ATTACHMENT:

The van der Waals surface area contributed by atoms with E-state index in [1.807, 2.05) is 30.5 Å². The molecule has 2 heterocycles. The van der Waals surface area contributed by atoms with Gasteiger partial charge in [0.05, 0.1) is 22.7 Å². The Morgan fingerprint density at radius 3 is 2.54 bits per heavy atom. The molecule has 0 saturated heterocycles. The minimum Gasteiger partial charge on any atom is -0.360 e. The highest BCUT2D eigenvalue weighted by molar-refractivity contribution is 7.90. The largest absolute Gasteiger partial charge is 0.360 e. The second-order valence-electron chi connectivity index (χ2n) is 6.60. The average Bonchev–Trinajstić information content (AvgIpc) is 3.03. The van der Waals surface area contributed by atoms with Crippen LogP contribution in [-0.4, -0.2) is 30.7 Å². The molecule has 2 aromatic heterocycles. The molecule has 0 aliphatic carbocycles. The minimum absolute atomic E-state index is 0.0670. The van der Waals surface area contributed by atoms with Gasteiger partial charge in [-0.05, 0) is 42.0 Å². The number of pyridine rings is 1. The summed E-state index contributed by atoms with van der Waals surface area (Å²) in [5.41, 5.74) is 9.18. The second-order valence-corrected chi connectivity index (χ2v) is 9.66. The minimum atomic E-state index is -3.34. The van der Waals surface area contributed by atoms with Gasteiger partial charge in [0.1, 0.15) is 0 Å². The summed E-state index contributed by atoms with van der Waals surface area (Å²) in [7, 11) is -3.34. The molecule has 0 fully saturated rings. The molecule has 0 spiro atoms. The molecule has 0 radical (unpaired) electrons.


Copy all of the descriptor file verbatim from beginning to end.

The van der Waals surface area contributed by atoms with E-state index in [1.807, 2.05) is 30.5 Å². The molecule has 2 heterocycles. The van der Waals surface area contributed by atoms with Gasteiger partial charge in [0.05, 0.1) is 22.7 Å². The Morgan fingerprint density at radius 3 is 2.54 bits per heavy atom. The molecule has 0 saturated heterocycles. The minimum Gasteiger partial charge on any atom is -0.360 e. The highest BCUT2D eigenvalue weighted by molar-refractivity contribution is 7.90. The largest absolute Gasteiger partial charge is 0.360 e. The second-order valence-electron chi connectivity index (χ2n) is 6.60. The average Bonchev–Trinajstić information content (AvgIpc) is 3.03. The van der Waals surface area contributed by atoms with Crippen LogP contribution in [-0.4, -0.2) is 30.7 Å². The molecule has 2 aromatic heterocycles. The molecule has 0 aliphatic carbocycles. The minimum absolute atomic E-state index is 0.0670. The van der Waals surface area contributed by atoms with Gasteiger partial charge in [-0.05, 0) is 42.0 Å². The number of pyridine rings is 1. The summed E-state index contributed by atoms with van der Waals surface area (Å²) in [5.41, 5.74) is 9.18. The second-order valence-corrected chi connectivity index (χ2v) is 9.66. The minimum atomic E-state index is -3.34. The van der Waals surface area contributed by atoms with Gasteiger partial charge in [0.1, 0.15) is 0 Å². The summed E-state index contributed by atoms with van der Waals surface area (Å²) in [7, 11) is -3.34. The molecule has 0 fully saturated rings. The molecule has 0 spiro atoms. The molecule has 0 radical (unpaired) electrons.